Shopping around for an auto loan pays off
Don't rush into car loans
- The interest rate and length of an auto loan add significantly to the overall cost of a car.
- Auto loans are available through lenders such as banks, credit unions and online lenders.
- Shop around to understand the loan costs and how much you can afford to pay for a car.
When your new car is parked outside the dealer’s display window and your heart is pumping with excitement, a car loan may seem like just a detail standing in your way. You even may think the dealer is doing you a favor by making the financing quick and easy, allowing you to roll out of the lot that day. Don’t be fooled.
People often spend a lot of time searching for the best deal on a car, but don’t bother much with the details of auto financing. Once they’ve picked out the car and haggled with the salesperson over the price, it’s just a matter of sitting down with the dealership and signing off on the auto loan quoted to them. This is a mistake.
Just like it is a good idea to comb the consumer reports for the right car model and visit several dealerships to get the right price, it pays to shop around for an auto loan. One reason is the potential cost savings.
It is important to realize that the auto loan is a separate product, just like the car company’s extended warranty offer and the car’s optional features --- the custom-fitted ski rack, the GPS system and heated leather seats, for example --- are separate products. The dealership is usually making money on the financing, and you should carefully consider what you’re being quoted.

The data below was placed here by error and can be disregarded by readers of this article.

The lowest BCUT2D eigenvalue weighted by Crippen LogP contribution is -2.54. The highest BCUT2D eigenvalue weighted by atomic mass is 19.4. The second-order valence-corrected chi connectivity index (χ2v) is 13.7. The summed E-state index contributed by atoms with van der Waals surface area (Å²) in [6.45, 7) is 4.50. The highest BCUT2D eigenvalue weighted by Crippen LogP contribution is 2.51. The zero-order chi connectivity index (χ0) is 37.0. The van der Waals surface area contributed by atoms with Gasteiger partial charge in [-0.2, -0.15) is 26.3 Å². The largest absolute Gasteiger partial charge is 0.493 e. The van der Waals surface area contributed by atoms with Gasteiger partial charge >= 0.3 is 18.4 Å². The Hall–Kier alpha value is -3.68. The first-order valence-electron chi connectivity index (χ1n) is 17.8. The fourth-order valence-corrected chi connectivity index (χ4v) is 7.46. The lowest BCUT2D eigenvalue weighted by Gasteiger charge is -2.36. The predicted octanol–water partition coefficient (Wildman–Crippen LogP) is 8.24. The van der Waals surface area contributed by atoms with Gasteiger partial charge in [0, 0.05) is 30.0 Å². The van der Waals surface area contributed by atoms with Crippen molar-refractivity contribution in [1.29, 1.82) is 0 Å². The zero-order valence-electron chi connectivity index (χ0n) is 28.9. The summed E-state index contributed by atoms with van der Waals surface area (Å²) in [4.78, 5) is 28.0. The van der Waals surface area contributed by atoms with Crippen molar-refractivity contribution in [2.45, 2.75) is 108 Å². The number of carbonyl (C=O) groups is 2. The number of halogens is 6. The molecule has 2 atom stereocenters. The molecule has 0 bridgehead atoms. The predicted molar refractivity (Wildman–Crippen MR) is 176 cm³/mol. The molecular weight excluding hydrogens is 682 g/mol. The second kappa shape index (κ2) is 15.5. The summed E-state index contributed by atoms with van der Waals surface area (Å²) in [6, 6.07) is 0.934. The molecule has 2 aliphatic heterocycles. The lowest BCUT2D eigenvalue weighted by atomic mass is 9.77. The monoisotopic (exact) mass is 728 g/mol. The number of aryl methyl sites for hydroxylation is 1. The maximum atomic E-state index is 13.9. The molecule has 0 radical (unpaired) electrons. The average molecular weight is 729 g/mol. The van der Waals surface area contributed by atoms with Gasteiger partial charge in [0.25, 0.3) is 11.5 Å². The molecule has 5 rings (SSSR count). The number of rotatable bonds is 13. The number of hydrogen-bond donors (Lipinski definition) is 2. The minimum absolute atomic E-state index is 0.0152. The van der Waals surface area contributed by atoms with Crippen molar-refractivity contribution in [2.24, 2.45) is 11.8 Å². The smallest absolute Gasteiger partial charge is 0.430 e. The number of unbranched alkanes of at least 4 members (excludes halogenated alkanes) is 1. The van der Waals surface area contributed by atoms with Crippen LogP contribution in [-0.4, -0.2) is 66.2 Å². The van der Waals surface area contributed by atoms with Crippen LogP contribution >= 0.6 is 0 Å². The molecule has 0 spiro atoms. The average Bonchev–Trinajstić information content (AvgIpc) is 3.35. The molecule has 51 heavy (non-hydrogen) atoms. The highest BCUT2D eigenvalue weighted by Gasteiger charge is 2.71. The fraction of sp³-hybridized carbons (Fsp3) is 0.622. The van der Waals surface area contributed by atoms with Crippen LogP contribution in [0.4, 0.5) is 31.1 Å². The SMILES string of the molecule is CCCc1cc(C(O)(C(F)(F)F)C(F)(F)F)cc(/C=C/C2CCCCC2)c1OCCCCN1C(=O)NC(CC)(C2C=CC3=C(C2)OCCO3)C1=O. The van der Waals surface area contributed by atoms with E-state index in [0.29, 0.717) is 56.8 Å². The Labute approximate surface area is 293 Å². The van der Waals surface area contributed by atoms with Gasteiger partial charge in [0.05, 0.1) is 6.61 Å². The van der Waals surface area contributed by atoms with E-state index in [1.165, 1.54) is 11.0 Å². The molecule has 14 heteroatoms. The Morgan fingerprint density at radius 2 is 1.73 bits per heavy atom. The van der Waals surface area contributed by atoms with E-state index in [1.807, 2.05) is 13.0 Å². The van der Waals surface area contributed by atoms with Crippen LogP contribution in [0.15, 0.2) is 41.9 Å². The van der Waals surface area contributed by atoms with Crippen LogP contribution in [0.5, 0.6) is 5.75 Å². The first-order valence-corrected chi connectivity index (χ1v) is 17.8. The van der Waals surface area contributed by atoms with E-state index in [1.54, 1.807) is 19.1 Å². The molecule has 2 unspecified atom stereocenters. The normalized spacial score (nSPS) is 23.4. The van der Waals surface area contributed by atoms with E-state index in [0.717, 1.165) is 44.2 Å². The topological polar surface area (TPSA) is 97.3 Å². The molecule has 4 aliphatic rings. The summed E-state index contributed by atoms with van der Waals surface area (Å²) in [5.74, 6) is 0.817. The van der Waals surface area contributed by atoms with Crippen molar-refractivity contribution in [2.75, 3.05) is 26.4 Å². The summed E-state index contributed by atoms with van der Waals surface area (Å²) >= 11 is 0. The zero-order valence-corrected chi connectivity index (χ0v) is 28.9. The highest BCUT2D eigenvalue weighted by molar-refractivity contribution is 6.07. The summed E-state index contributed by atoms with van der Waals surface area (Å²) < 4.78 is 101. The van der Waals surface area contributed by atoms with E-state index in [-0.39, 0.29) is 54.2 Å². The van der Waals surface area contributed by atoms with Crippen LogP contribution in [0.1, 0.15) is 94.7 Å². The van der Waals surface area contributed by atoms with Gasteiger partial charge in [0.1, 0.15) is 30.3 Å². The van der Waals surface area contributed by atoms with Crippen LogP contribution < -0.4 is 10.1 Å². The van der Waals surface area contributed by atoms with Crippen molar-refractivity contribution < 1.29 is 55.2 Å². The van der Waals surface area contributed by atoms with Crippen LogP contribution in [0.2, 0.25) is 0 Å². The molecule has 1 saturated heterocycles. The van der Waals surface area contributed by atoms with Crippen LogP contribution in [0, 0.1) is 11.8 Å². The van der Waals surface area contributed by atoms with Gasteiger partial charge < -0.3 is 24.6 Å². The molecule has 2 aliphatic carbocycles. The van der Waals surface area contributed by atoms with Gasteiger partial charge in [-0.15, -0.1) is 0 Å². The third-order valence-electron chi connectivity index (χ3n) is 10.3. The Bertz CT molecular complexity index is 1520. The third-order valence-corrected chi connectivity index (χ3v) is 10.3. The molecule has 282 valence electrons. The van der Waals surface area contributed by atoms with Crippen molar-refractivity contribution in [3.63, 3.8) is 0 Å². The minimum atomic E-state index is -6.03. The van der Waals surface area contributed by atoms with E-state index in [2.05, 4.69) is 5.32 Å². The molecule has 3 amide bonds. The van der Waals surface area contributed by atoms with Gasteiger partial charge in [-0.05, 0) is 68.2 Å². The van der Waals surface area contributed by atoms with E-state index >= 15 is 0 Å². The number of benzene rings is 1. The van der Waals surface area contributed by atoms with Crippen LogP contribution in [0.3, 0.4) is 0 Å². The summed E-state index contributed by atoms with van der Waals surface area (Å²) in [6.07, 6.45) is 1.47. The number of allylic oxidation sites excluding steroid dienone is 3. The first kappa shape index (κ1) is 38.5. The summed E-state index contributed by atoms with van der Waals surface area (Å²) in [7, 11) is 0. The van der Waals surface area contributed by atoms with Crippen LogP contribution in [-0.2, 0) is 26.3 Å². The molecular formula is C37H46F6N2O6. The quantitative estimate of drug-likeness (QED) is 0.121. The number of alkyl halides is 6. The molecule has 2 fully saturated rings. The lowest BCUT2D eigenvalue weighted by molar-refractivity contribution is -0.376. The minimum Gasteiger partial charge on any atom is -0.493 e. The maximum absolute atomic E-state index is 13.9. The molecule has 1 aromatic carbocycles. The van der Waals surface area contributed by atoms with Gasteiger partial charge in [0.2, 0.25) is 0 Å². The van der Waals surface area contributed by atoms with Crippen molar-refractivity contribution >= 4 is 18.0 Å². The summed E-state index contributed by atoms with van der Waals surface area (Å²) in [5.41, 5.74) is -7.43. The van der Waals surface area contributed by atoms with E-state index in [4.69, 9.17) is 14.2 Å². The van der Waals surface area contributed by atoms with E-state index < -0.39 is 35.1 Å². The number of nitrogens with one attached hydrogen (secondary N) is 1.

The interest rate and the auto loan’s term length can add hundreds of dollars to the total cost of the car in interest payments. By some estimates, car buyers often are overcharged by 3 percent on their loans at the dealership. Consumer advocates also warn that dealerships often push loans with longer terms. Although a longer-term auto loan usually will mean lower monthly payments, it also will add a significant amount to the overall cost of the car from the longer-term interest charges.
Auto dealers and car companies also often advertise low- or no-APR charges as a general selling point and to entice people to look no further than the dealership for an auto loan. These deals are often only available to buyers with pristine credit ratings. Many people often find that they don’t qualify and are quoted a higher rate.
Be in the driver's seat
Lining up auto financing in advance gives the buyer more flexibility and bargaining chips in negotiating with the dealership. For example, dealers sometimes give buyers a choice between taking their low- or no-APR rate or taking a rebate. If you have already lined up your financing with a good rate through a separate lender, you potentially could be eligible for the dealer’s rebate.
Another reason why you should shop around is that there are several options. Traditional banks, credit unions and online companies offer auto loans. As a rule of thumb, it is a good idea to see what a few different lenders are offering. Even if you don’t finance through one of these sources, you’ll at least get a sense of how much an auto loan should cost you given your credit history. You’ll also get an idea of how much you can afford to pay each month. This can help you avoid buying too-much car for your budget.
The bottom line is that is never a good idea to walk blindly into a car dealership. Just like you should have a good idea of the average cost of the particular make and model of the car, you should also know the appropriate charge for the auto loan.